Generous with other people’s money
|September 2, 2009||Posted by Anthony under atheism, Blog, Christianity and Culture, General, human rights, morality, politics, Secular Humanism|
This post should be understood as speaking specifically to Christians. I don’t deny that nonChristians might find it applicable but I am speaking to people, broadly speaking, that I expect to have a similar world view as I do. Most importantly, I expect that they accept the Scriptures as authoritative.
“Thou shalt not steal.” Exodus 20:15
There is a large divide between conservative and liberal principles and in many cases it is evident that there can be no compromise. However, many sincere, conservative Christians find at least some of the proposals often put forward by liberals as admirable, at least in principle. Environmental issues are one example. The most current one is health care.
There is a sincere desire of many conservative-minded Christians to find ways to help the poor and downtrodden in our society. The ‘best’ of the Democrat platform includes concern for these same folks and hence solutions that utilize the government to achieve that end often get support (at least in principle) even from conservatives.
I know of no Christian conservative that is happy that there are people in this society that cannot afford to eat, have shelter, or get health care. There is a certain allure of using the Government to provide for these needs. This tends to happen in particular when the problems seem to be too big for individuals or localities to deal with on their own or because of the high costs involved.
I mention health care because it is the topic of the moment but my challenge applies to many of proposed Government solutions.
My challenge is this: on what basis can we possibly justify taking money from other people by taxation (ie, through coercion, threat of punishment, etc), to achieve that which we think is a worthy charitable end?
If you see a beggar on the street, it is perfectly right and proper to want to help him. If you proceed to go over and help him, you’ve done what pleases God. If instead you go across the street, stick a gun in a rich man’s rib, and take the rich man’s money and go over and help the beggar, I am not so sure that is what God had in mind.
Using the government to do our good deeds is essentially being generous with someone else’s money.
I see no basis in the Scriptures for Christians to condone or participate in such a methodology.
Even in the ‘theocracy’ depicted in the Old Testament, there is little evidence of a nationalized, socialized, approach to charity. An approach to charity is on display, though! Consider Leviticus 19:9-10
When you reap the harvest of your land, do not reap to the very edges of your field or gather the gleanings of your harvest. Do not go over your vineyard a second time or pick up the grapes that have fallen. Leave them for the poor and the alien. I am the Lord your God. (emphasis mine)
Here you see that even God did not demand that the gleanings be gathered up to him for re-distribution, but called on the land owner himself to be charitable directly. There is some irony, perhaps, that the very next verse reads:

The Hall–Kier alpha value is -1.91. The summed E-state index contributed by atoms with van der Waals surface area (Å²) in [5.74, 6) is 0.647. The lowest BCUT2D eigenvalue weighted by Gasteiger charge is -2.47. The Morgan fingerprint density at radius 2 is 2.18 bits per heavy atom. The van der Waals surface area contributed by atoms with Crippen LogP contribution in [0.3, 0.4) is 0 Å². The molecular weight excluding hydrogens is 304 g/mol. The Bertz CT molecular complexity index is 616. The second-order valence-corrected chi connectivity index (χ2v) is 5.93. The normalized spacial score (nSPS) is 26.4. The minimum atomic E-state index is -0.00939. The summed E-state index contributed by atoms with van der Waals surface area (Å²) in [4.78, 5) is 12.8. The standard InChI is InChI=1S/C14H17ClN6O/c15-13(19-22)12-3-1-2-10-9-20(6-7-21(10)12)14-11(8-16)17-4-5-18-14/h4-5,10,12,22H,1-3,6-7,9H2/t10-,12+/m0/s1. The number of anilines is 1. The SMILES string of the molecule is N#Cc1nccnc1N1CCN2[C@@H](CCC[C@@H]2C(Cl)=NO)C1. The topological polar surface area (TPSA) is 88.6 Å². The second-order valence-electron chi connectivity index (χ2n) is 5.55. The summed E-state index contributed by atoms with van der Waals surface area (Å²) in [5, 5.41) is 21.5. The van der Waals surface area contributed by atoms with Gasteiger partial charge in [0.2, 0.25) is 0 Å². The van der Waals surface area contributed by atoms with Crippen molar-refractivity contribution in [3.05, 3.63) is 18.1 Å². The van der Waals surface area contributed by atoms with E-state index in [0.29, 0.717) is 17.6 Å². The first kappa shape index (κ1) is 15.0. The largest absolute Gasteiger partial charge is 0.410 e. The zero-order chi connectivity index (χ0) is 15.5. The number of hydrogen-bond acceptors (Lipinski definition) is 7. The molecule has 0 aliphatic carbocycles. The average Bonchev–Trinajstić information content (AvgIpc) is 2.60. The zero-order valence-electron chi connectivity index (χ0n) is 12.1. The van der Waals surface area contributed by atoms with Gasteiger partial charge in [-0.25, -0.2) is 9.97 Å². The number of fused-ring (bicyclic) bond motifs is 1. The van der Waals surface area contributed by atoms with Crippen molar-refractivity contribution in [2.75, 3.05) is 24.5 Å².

“Do not Steal.” Lev. 19:11a
You see, while the Scriptures are very clear that everyone- not just the wealthy- should be generous and be concerned for the down trodden, they are also clear that people have a right to their own personal property (see, for example, Acts 5:4).
I cannot see how it is moral- according to the Scriptures- to take resources from folks, by coercion, to achieve the worthy charitable end. This seems to me to be stealing no matter how you justify it, and seems to have no blessing from the Bible.
Similarly, as much as it feels noble and compassionate to do so, I cannot see how it is acting noble and compassionate to compel others to do what God calls us to do ourselves.
For saying as much, I was defriended on Facebook by a prominent, conservative, Christian. I suppose my position can be construed as extreme as a great many government programs ostensibly seem supportable, even by conservative Christians who are on the political ‘right.’
But the Scriptures are my authority, as they are to the intended audience of this post. If I can be shown from the Scriptures where I am in error, I’d be pleased to see the passages. I should like to think that that sentiment is mutual.
A final word is necessary.
What I am saying would probably entail the rejection of a great many government programs and would certainly entail rejecting communism and socialism and variations on them. It does not follow, however, that this is an endorsement of capitalism.
Also, though this is a redundancy since I already said as much, none of this means that I- or any other conservative minded Christian- think we should just let the poor and downtrodden folks among us drown in their circumstances.
It is simply to say that doing the immoral to accomplish the moral is of questionable morality. If we cannot conceive of a way to accomplish the moral while behaving morally, then I submit the problems run far deeper.